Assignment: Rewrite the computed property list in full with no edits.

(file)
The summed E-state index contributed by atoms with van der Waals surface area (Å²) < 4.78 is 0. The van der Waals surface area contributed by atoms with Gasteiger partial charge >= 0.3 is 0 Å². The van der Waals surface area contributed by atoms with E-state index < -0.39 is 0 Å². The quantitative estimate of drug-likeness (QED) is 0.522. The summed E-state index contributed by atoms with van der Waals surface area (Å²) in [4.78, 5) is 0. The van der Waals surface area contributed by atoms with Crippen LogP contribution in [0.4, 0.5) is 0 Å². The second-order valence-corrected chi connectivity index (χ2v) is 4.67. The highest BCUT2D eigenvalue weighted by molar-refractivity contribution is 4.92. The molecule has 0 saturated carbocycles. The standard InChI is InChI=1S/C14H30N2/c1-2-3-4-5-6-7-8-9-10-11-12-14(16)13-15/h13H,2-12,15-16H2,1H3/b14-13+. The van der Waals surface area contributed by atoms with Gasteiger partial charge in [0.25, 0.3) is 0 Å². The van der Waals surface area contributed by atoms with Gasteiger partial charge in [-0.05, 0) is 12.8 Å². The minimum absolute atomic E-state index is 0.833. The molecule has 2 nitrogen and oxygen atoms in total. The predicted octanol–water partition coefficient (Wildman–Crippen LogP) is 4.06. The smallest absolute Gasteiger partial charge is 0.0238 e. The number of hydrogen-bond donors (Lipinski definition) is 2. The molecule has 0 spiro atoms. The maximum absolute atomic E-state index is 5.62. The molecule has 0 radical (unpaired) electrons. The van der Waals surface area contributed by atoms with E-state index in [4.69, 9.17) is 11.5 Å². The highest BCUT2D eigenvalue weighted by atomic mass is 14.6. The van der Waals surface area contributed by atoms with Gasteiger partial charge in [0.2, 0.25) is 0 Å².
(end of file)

The summed E-state index contributed by atoms with van der Waals surface area (Å²) < 4.78 is 0. The van der Waals surface area contributed by atoms with Gasteiger partial charge >= 0.3 is 0 Å². The van der Waals surface area contributed by atoms with E-state index < -0.39 is 0 Å². The quantitative estimate of drug-likeness (QED) is 0.522. The summed E-state index contributed by atoms with van der Waals surface area (Å²) in [4.78, 5) is 0. The van der Waals surface area contributed by atoms with Crippen LogP contribution in [0.4, 0.5) is 0 Å². The second-order valence-corrected chi connectivity index (χ2v) is 4.67. The highest BCUT2D eigenvalue weighted by molar-refractivity contribution is 4.92. The molecule has 0 saturated carbocycles. The standard InChI is InChI=1S/C14H30N2/c1-2-3-4-5-6-7-8-9-10-11-12-14(16)13-15/h13H,2-12,15-16H2,1H3/b14-13+. The van der Waals surface area contributed by atoms with Gasteiger partial charge in [0.25, 0.3) is 0 Å². The van der Waals surface area contributed by atoms with Gasteiger partial charge in [-0.05, 0) is 12.8 Å². The minimum absolute atomic E-state index is 0.833. The molecule has 2 nitrogen and oxygen atoms in total. The predicted octanol–water partition coefficient (Wildman–Crippen LogP) is 4.06. The smallest absolute Gasteiger partial charge is 0.0238 e. The number of hydrogen-bond donors (Lipinski definition) is 2. The molecule has 0 spiro atoms. The maximum absolute atomic E-state index is 5.62. The molecule has 0 radical (unpaired) electrons. The van der Waals surface area contributed by atoms with E-state index in [4.69, 9.17) is 11.5 Å². The highest BCUT2D eigenvalue weighted by atomic mass is 14.6. The van der Waals surface area contributed by atoms with Gasteiger partial charge in [0.2, 0.25) is 0 Å².